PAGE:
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Movie review: 'The People I've Slept With'

Having fun and facing consequences, director Quentin Lee continues to explore the Asian American experience in this saucy comedy that deftly turns serious.

August 27, 2010|By Kevin Thomas

Director Quentin Lee continues to explore the Asian American experience in his fourth feature, "The People I've Slept With," a saucy comedy that deftly turns serious. As in such films as "Shopping for Fangs," which took an amused look at sex and materialism in upscale suburbia, and "Ethan Mao," in which a gay youth copes with his ultra-traditional, homophobic family, Lee finds the universal in the particular: You don't have to be Asian to identify with his people and their predicaments.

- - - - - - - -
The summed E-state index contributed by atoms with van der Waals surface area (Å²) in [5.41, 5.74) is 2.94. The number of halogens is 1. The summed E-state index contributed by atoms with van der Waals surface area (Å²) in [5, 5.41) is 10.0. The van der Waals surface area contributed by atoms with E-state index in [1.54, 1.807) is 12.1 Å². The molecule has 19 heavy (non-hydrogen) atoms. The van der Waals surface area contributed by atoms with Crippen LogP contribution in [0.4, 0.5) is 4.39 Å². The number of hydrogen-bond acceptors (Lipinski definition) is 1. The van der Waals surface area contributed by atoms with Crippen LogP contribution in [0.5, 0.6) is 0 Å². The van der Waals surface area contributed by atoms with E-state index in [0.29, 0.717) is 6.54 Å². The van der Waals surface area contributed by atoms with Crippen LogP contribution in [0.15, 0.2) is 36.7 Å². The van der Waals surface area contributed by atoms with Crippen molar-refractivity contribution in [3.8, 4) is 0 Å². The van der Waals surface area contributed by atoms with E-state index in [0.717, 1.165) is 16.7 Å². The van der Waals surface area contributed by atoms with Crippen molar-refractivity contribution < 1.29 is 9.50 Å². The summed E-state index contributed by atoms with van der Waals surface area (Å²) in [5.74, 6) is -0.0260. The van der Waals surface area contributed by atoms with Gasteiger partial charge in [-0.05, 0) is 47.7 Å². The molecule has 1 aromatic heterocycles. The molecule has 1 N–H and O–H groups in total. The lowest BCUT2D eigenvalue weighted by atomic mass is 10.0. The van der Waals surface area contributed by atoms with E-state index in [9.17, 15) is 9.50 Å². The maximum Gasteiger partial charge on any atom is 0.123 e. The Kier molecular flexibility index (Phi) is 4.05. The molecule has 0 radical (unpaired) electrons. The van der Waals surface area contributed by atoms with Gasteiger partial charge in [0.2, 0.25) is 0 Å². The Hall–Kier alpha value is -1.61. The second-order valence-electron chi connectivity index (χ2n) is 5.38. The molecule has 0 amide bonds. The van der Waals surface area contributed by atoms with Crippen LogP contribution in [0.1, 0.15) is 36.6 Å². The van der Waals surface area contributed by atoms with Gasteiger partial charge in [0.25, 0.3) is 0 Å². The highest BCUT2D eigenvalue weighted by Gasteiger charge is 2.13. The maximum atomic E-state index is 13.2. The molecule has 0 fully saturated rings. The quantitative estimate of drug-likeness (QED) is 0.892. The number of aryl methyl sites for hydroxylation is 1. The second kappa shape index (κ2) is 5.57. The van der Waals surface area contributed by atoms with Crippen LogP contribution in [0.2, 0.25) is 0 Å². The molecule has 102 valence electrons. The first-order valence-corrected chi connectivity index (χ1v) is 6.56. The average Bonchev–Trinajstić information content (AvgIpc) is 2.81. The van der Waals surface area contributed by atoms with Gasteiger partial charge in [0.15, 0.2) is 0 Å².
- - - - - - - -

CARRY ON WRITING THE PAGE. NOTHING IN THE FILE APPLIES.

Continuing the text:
Lovely, free-spirited Angela (Karin Anna Cheung), an aspiring artist, has taken quite literally the advice of her friend Gabriel ( Wilson Cruz) to "relax and have fun." Unfortunately, she realizes there were four instances, among many, in which she engaged in unprotected sex, and now she's pregnant. Screenwriter Koji Steven Sakai, in sync with Lee's detached yet caring sensibility, sends Angela off to determine in this age of DNA testing which of the four candidates is the father.

Over time, Angela becomes increasingly aware of the challenges and choices she faces. If she should ascertain the identity of her unborn child's father, then what? Throughout the film a subtext suggests that young people, especially Asian Americans, need to think for themselves rather than feel obligated to fulfill their parents' expectations.

Lee's young actors shine with talent and personality, but the film's gravitas lies in the wisdom and insight of Angela's loving father, so beautifully played by the distinguished veteran James Shigeta.


"The People I've Slept With." MPAA rating: unrated. Running time: 1 hour, 29 minutes. At the Sunset 5, West Hollywood.

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